The dragon tree's weird shape comes from its unique way of growth. A young dragon tree has an unbranched trunk bearing a single crown of leaves. When it reaches the age of about 10 to 15 years, it flowers for the first time. The inflorescence is a large branched structure emerging from the centre of the leaf rosette, bearing many individual small white flowers. After flowering, each pollinated flower is replaced by a red berry. Then when all the berries have fallen or have been eaten by birds, the inflorescence itself also detaches. Now, at the tip of the crown of leaves, new growth buds develop. Each of these develops into a separate crown and so from the first original crown, several new, separate branches grow. These keep growing for another 10-15 years, and then the tree flowers again, each crown bearing an inflorescence, and each afterwards again branching into new crowns. And so it goes on. If a tree grows uniformly, it is therefore possible to identify the 'branching events' along its crown, which also gives an indication of its age. (Because of its pulpy wood, it lacks growth rings.)

The Thousand-Year Dragon

In the wild, tree crowns may not be very uniform, since they might suffer damage on one side or another distorting the regular pattern of growth. But often, they are. The largest surviving dragon tree is one called 'El Drago Milenario' ('The Thousand-Year-Old Dragon') which grows at Icod de los Vinos on the island of Tenerife. It is about seventeen metres tall with a trunk about five metres wide, with a very intricately branched crown. Tradition alleges that this tree is several thousand years old. But its crown is fairly regularly and symmetrically branched, and according to the above 'system' of branching, indicates that this tree is probably not much more than three hundred years old. Still, it is a most impressive specimen!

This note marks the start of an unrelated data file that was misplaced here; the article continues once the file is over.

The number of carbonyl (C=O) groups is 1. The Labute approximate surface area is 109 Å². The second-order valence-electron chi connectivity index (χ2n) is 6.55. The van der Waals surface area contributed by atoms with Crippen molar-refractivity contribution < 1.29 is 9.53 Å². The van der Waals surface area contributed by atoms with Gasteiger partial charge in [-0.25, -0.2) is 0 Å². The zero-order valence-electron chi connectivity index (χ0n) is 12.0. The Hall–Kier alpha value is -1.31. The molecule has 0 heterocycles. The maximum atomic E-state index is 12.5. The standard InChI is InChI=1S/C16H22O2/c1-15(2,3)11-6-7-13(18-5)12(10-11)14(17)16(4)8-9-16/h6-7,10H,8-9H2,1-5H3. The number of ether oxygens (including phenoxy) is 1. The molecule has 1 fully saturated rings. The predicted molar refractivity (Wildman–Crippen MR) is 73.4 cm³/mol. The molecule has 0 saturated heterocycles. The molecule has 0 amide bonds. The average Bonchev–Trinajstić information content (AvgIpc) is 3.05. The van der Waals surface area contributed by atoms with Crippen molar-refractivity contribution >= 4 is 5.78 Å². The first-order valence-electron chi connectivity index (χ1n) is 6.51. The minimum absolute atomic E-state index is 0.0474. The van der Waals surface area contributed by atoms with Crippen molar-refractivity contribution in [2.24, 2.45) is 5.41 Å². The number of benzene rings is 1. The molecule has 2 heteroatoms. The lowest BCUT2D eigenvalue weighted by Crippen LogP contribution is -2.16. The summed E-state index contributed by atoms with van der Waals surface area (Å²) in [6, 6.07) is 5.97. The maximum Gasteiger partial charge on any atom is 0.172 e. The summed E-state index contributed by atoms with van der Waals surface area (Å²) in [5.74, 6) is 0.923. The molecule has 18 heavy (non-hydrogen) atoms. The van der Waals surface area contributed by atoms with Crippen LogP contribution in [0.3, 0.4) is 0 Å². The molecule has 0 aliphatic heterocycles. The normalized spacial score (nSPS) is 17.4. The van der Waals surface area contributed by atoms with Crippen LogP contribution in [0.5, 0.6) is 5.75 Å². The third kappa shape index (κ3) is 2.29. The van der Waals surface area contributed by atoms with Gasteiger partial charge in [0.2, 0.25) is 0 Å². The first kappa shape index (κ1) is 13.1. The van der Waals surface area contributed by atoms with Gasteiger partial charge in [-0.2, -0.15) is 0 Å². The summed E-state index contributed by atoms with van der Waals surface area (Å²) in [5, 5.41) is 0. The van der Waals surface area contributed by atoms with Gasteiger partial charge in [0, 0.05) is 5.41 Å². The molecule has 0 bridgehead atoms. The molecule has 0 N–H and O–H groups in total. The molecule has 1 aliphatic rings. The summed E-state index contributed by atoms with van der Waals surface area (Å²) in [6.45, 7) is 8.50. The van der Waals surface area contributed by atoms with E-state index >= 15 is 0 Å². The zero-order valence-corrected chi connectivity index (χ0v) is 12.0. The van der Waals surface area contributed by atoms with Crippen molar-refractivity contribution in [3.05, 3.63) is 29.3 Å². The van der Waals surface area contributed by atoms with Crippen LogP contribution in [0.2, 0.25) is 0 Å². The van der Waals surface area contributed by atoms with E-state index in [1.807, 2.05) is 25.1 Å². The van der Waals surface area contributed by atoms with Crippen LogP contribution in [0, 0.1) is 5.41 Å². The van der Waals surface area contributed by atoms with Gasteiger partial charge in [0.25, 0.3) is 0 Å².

Dragon's Blood

This tree is also a source of what is called 'dragon's blood'. This is a deep red resin that exudes from any wounds made in the tree's bark or leaves. It has been used as medicine, being said to cure intestinal and respiratory complaints, and also as a paint pigment and for dyeing, such as staining the wood from which Stradivarius' violins were made.

Vanished Forests and Island Endemism

The Canary Island Dragon Tree illustrates some very interesting ecological principles. Growing mostly on a range of islands off the African coast, it shows an example of something called island endemism. That means things are, in the wild, only found on certain islands. The Canary Islands indeed have many plant species that grow only there, nowhere else. In the dragon tree's case, it probably once was found over much of North Africa, as the remnant in Morocco indicates, but has almost completely died out there as the climate became too arid. But the Canary Islands, situated where ocean currents bring moist air towards them, receive somewhat more rain, especially in the mountainous interior, and so these trees can still survive there.